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Which means "Evil Twin". Lets see your projects where you change boring into fun or create the fun from scratch.
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PostPosted: Thu Jan 24, 2019 7:52 pm 
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Reposting this here because why not, it's interesting. It's sort of chronological look at my thoughts.

So, what I've wanted for a while now is something that is 1st gen RX-7 shaped, but without any of its weaknesses. And with more power, but still rotary - see, I'm of the view that rotaries are great for roadrace use given the ability to have a nice long TBO as long as coolant and oil are kept in the right temperatures and obviously supplied.

So I came up with this.

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That was a few iterations ago but it's already nice and uploaded. There's also a couple (very) crude overlays to show how everything fits - yes, they're even a bit further back in the process than that last one but they just give an idea.

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So yeah, the basic idea is an SCCA GT-2 car running a 3-rotor, chassis design similar to current Trans Am practice. But similar to some other cars that people have seen I was thinking in terms of keeping consumables affordable - Ford 9" rear, Late Model brakes, Jerico (or something) trans, etc. And now the crux of the matter...

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See, nice affordable Wide 5 hubs. Real Racing Wheels has 16" aluminum wheels in the right sizes for far more affordable than BBS centerlock stuff, everything is golden.

Except.

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10 degree KPI to get the scrub anywhere near right and it's still not great. Ugh.

Wasn't sure whether to just put up with it, or start designing my own centerlock uprights so I disappeared down a couple different rabbitholes. First though I taught myself surfacing to get a better bodywork setup:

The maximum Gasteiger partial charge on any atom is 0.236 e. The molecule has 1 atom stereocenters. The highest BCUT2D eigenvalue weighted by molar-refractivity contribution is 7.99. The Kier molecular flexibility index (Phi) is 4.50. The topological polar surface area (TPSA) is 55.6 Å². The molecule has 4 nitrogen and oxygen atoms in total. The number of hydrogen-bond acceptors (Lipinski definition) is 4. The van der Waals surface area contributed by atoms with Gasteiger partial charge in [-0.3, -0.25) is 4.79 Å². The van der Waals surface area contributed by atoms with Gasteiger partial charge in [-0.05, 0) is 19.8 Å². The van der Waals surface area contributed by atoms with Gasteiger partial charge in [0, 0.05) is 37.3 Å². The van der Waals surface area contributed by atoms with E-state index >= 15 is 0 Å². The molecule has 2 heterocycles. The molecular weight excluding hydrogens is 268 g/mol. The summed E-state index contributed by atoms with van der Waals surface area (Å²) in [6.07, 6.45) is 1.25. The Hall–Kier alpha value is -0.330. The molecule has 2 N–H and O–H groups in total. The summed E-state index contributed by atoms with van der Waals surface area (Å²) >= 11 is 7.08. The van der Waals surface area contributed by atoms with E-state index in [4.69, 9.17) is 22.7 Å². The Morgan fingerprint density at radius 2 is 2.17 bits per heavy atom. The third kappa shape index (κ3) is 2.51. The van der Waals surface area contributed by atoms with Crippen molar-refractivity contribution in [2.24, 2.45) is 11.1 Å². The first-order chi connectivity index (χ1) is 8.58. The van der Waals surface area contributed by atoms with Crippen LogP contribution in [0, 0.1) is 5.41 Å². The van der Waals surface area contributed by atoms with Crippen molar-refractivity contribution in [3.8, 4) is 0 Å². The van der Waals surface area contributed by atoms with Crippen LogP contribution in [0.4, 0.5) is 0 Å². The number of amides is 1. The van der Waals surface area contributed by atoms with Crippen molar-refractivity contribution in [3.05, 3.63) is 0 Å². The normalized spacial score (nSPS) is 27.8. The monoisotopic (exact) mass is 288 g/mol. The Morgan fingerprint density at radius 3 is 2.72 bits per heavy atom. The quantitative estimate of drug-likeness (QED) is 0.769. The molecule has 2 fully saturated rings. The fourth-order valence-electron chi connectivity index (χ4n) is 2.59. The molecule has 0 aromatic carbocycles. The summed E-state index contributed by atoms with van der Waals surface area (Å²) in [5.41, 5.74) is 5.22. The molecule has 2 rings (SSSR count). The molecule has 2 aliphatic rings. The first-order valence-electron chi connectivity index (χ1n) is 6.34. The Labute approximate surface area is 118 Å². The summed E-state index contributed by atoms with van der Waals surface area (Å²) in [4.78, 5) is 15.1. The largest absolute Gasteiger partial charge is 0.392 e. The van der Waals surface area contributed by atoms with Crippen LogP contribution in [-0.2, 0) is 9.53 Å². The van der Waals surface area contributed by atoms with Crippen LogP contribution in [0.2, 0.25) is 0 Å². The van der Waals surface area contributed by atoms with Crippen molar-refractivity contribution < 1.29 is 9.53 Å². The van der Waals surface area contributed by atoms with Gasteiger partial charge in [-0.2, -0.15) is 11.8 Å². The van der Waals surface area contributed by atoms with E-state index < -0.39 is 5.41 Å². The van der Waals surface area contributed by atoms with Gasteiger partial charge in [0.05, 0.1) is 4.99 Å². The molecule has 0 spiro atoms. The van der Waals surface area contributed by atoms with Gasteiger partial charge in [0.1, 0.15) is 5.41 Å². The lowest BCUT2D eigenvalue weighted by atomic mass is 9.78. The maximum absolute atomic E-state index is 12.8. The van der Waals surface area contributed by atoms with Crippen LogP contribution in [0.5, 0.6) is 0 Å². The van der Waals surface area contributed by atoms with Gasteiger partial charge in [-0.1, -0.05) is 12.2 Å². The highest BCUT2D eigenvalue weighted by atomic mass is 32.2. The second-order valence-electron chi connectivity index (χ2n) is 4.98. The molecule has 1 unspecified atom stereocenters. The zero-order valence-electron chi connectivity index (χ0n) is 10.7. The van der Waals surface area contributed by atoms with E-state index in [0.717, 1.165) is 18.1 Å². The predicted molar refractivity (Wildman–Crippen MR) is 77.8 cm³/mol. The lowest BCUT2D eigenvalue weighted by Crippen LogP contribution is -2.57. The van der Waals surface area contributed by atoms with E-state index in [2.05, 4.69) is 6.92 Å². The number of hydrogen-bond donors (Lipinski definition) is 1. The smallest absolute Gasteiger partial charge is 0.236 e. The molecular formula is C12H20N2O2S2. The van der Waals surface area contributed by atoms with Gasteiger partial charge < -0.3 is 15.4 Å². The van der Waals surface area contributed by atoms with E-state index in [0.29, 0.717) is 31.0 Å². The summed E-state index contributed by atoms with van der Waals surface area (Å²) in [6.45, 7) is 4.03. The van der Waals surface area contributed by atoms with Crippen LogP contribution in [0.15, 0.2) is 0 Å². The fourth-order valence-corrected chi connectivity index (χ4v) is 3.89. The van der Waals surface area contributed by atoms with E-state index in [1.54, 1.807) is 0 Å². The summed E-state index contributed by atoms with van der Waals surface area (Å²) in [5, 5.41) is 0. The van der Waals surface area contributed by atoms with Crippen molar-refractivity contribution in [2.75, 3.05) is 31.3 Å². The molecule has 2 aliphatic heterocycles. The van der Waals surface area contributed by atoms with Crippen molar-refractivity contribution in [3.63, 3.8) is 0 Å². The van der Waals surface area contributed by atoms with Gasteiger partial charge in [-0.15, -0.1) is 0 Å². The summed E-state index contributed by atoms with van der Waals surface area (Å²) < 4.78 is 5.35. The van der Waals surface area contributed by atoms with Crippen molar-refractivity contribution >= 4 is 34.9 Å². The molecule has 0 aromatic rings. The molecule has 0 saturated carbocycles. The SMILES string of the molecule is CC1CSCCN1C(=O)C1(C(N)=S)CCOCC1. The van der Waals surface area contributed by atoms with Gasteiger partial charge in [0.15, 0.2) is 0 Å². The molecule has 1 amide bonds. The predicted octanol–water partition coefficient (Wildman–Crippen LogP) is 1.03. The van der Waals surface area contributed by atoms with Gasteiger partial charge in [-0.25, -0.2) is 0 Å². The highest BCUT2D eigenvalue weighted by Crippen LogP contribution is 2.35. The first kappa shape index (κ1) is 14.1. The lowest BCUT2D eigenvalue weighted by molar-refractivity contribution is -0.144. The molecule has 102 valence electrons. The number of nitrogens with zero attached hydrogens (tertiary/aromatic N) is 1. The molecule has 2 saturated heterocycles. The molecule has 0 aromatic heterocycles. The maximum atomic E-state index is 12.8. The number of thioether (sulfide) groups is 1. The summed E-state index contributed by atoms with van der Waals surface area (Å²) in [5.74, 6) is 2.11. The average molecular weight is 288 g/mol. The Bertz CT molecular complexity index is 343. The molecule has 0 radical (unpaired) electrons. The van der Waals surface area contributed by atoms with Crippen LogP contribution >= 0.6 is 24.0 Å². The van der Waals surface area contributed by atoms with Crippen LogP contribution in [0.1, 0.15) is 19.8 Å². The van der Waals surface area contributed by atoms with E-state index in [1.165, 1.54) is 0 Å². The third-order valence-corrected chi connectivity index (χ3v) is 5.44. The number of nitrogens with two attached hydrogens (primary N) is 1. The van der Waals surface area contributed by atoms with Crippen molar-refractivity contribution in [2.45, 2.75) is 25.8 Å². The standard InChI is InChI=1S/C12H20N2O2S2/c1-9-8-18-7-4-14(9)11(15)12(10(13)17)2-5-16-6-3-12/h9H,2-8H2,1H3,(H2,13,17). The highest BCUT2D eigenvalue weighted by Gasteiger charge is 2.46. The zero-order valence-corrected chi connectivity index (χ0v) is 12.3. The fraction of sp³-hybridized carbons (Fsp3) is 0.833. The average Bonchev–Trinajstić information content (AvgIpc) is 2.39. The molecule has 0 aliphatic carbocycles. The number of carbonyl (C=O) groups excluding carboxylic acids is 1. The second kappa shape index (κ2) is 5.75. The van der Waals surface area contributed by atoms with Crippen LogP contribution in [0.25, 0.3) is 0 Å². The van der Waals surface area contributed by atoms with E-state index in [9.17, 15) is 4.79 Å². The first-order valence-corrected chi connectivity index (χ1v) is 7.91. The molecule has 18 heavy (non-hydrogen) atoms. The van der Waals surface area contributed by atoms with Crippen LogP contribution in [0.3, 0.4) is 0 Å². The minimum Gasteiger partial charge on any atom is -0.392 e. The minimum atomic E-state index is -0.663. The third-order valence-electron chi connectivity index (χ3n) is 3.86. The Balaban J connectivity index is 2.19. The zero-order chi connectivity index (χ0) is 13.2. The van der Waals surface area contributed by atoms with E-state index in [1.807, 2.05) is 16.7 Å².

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Last edited by mekilljoydammit on Thu Jan 24, 2019 8:03 pm, edited 1 time in total.

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PostPosted: Thu Jan 24, 2019 7:54 pm 
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So then I found some centerlock parts and reverse engineered them:

New (to me) parts time! I want to thank the guys at Roadraceparts.com for working with me and selling me these used bits so I can measure them up; it's an incredible help. So that said, on to pics!

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So that's a BBS E55 series wheel center setup for centerlock, and a used centerlock spindle from I'm not sure what honestly.

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Beefy sucker; the bearing races on the left are something like 2" but the whole thing is hollowed out pretty extensively. It's not even just a straight bore either, the part that bulges out to locate the wheel is a larger ID than the part that the bearing races are on. I need to put some thought into how they did that.

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Side view of the wheel center... one of the older style where the rim halves bolt on to the outside of the wheel center. The newer ones are setup for bunch more caliper clearance but this lets me confirm all of the machining surfaces necessary to bolt it to the spindle.